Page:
A recent article by the CoStar News Team claims, “the gradual appreciation in leasing activity and property values has largely supported the quiet resolution of nearly $5 billion of properties that went into distress in the aftermath of the Great Recession. Despite dire predictions of commercial real estate being inundated by a wave of loan defaults, much of the property with loans that were 'underwater' are coming back to market with values near or exceeding past peaks.”
That’s great news for those commercial real estate borrowers that survived the “great recession.” Unfortunately, during the last few years many CRE and CMBS projects were acquired directly by lenders and servicers for their own portfolio.
While not illegal per se, servicers that acquire property for their own gain often cross legal, ethical and moral lines.
In recent years we have seen servicers intentionally thwart or prevent borrowers from refinancing or curing property defaults. Some of the largest servicers in the nation including CWCapital and LNR Partners have been sued or accused of such misconduct. Others have declared “technical” defaults even though the borrower never missed a payment.
Generally, servicers have a duty to the holder of the note and mortgage. When a borrower is in trouble, their duty is both to preserve the asset (property) securing the loan and to insure the noteholders get the maximum value if the property must be liquidated.
Often the noteholders are better off financially if they can keep the property occupied. Sometimes a troubled borrower just needs a little time or help to catch up. When servicers attempt to acquire the property for their own profit, however, conflicts of interest abound. Obviously, if the servicer wants to acquire the property, it wants to do so as inexpensively as possible. Yet their duty to the noteholders is to get the maximum price.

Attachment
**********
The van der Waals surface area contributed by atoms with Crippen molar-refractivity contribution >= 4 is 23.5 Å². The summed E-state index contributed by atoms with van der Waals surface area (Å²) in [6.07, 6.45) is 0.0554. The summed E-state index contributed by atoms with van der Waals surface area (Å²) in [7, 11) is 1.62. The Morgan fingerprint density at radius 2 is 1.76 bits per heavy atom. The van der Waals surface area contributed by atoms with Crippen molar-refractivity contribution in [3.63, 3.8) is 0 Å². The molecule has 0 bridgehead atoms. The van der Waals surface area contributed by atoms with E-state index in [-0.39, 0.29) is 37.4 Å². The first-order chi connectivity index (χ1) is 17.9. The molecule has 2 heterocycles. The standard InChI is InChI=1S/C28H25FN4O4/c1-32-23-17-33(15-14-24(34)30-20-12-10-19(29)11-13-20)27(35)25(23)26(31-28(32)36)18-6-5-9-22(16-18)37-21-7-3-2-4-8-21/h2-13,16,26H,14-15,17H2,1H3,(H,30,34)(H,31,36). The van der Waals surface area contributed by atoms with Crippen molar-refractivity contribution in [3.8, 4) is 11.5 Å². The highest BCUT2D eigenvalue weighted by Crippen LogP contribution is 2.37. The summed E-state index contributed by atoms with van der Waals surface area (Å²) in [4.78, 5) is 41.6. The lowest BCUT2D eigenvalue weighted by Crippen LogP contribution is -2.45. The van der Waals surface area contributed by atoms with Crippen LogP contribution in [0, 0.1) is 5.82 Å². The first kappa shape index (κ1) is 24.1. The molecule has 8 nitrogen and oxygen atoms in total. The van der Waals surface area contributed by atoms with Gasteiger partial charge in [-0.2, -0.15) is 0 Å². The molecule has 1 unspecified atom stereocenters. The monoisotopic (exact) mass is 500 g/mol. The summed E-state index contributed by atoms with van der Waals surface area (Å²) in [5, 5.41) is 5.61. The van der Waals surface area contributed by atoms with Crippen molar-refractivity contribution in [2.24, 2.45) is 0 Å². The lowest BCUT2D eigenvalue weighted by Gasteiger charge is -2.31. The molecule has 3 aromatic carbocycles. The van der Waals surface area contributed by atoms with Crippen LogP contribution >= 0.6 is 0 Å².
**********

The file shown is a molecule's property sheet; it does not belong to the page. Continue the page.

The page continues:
And the duty of good faith and fair dealing owed to borrowers? “Forget-about-it” as some would say.
We repeatedly hear from borrowers who were told that if they simply skipped a payment, their loan could go from servicing to special servicing. There, a company like CWCapital would “help” them negotiate better terms. Instead, the only help they received was having the property taken from them and sold at fire sale prices.
Even if the special servicer doesn’t try to acquire the property for its own portfolio, special servicers have no real incentive to help borrowers get back on their feet and return to being current on loan payments. Why? Because special servicers only earn their huge fees when the property is in special servicing status. If the loan becomes current, there are no more fees for the servicer.
The current system is broken and filled with inherent conflicts of interest. In our opinion, both borrowers and lenders lose. The special servicers, however, have opportunities to make money both from large fees and from acquiring the property at fire sale prices.
As I write this post, CoStar reports that CWCapital is getting ready to sell a $2.12 billion portfolio of CMBS properties. Did all these properties have to be sold? Probably not.
If you are a borrower or noteholder and feel that a servicer ripped you off, give us a call. For more information, contact attorney Brian Mahany at [hidden email] or by telephone at (414) 704-6731 (direct).
MahanyLaw and Judge, Lang & Katers – America’s Lender Liability Lawyers.
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